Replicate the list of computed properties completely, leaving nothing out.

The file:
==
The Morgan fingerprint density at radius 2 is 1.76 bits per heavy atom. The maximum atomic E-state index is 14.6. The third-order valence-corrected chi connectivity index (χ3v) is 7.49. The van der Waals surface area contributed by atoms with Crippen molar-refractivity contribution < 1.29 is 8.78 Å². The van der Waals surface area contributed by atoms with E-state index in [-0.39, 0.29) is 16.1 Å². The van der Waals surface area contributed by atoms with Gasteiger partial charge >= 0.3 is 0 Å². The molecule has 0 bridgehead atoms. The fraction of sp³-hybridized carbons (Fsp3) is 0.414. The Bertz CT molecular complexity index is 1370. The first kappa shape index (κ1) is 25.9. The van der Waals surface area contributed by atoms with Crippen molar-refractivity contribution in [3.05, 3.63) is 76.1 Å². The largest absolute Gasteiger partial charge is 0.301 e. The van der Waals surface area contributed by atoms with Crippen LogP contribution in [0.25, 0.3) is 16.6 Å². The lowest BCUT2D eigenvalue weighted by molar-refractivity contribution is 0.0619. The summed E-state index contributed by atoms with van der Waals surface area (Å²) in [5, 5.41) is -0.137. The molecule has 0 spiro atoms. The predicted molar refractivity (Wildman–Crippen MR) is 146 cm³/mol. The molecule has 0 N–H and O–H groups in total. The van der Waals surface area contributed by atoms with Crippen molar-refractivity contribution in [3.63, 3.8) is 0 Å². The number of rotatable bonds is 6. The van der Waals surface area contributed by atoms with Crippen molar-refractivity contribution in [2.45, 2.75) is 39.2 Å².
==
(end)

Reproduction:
The Morgan fingerprint density at radius 2 is 1.76 bits per heavy atom. The maximum atomic E-state index is 14.6. The third-order valence-corrected chi connectivity index (χ3v) is 7.49. The van der Waals surface area contributed by atoms with Crippen molar-refractivity contribution < 1.29 is 8.78 Å². The van der Waals surface area contributed by atoms with E-state index in [-0.39, 0.29) is 16.1 Å². The van der Waals surface area contributed by atoms with Gasteiger partial charge >= 0.3 is 0 Å². The molecule has 0 bridgehead atoms. The fraction of sp³-hybridized carbons (Fsp3) is 0.414. The Bertz CT molecular complexity index is 1370. The first kappa shape index (κ1) is 25.9. The van der Waals surface area contributed by atoms with Crippen molar-refractivity contribution in [3.05, 3.63) is 76.1 Å². The largest absolute Gasteiger partial charge is 0.301 e. The van der Waals surface area contributed by atoms with Crippen LogP contribution in [0.25, 0.3) is 16.6 Å². The lowest BCUT2D eigenvalue weighted by molar-refractivity contribution is 0.0619. The summed E-state index contributed by atoms with van der Waals surface area (Å²) in [5, 5.41) is -0.137. The molecule has 0 spiro atoms. The predicted molar refractivity (Wildman–Crippen MR) is 146 cm³/mol. The molecule has 0 N–H and O–H groups in total. The van der Waals surface area contributed by atoms with Crippen molar-refractivity contribution in [3.63, 3.8) is 0 Å². The number of rotatable bonds is 6. The van der Waals surface area contributed by atoms with Crippen molar-refractivity contribution in [2.45, 2.75) is 39.2 Å².